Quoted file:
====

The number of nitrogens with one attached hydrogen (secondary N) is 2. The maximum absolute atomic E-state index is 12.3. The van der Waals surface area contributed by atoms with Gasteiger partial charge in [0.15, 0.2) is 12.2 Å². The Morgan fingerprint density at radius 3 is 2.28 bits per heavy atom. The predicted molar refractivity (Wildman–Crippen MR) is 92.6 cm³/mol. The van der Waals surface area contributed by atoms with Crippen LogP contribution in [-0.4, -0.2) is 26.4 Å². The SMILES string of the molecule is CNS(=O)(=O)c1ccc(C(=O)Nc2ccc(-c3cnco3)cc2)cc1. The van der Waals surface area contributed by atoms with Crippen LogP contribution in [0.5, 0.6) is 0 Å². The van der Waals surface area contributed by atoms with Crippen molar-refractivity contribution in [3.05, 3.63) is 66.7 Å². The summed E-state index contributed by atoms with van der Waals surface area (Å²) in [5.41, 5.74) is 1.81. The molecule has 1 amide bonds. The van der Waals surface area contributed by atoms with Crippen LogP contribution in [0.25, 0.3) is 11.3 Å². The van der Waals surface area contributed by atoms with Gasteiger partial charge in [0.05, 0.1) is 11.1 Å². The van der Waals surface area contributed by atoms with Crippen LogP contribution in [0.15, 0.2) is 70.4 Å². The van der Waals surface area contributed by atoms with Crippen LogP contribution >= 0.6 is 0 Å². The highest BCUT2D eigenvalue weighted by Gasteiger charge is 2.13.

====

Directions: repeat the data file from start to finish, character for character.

The number of nitrogens with one attached hydrogen (secondary N) is 2. The maximum absolute atomic E-state index is 12.3. The van der Waals surface area contributed by atoms with Gasteiger partial charge in [0.15, 0.2) is 12.2 Å². The Morgan fingerprint density at radius 3 is 2.28 bits per heavy atom. The predicted molar refractivity (Wildman–Crippen MR) is 92.6 cm³/mol. The van der Waals surface area contributed by atoms with Crippen LogP contribution in [-0.4, -0.2) is 26.4 Å². The SMILES string of the molecule is CNS(=O)(=O)c1ccc(C(=O)Nc2ccc(-c3cnco3)cc2)cc1. The van der Waals surface area contributed by atoms with Crippen LogP contribution in [0.5, 0.6) is 0 Å². The van der Waals surface area contributed by atoms with Crippen molar-refractivity contribution in [3.05, 3.63) is 66.7 Å². The summed E-state index contributed by atoms with van der Waals surface area (Å²) in [5.41, 5.74) is 1.81. The molecule has 1 amide bonds. The van der Waals surface area contributed by atoms with Crippen LogP contribution in [0.25, 0.3) is 11.3 Å². The van der Waals surface area contributed by atoms with Gasteiger partial charge in [0.05, 0.1) is 11.1 Å². The van der Waals surface area contributed by atoms with Crippen LogP contribution in [0.15, 0.2) is 70.4 Å². The van der Waals surface area contributed by atoms with Crippen LogP contribution >= 0.6 is 0 Å². The highest BCUT2D eigenvalue weighted by Gasteiger charge is 2.13.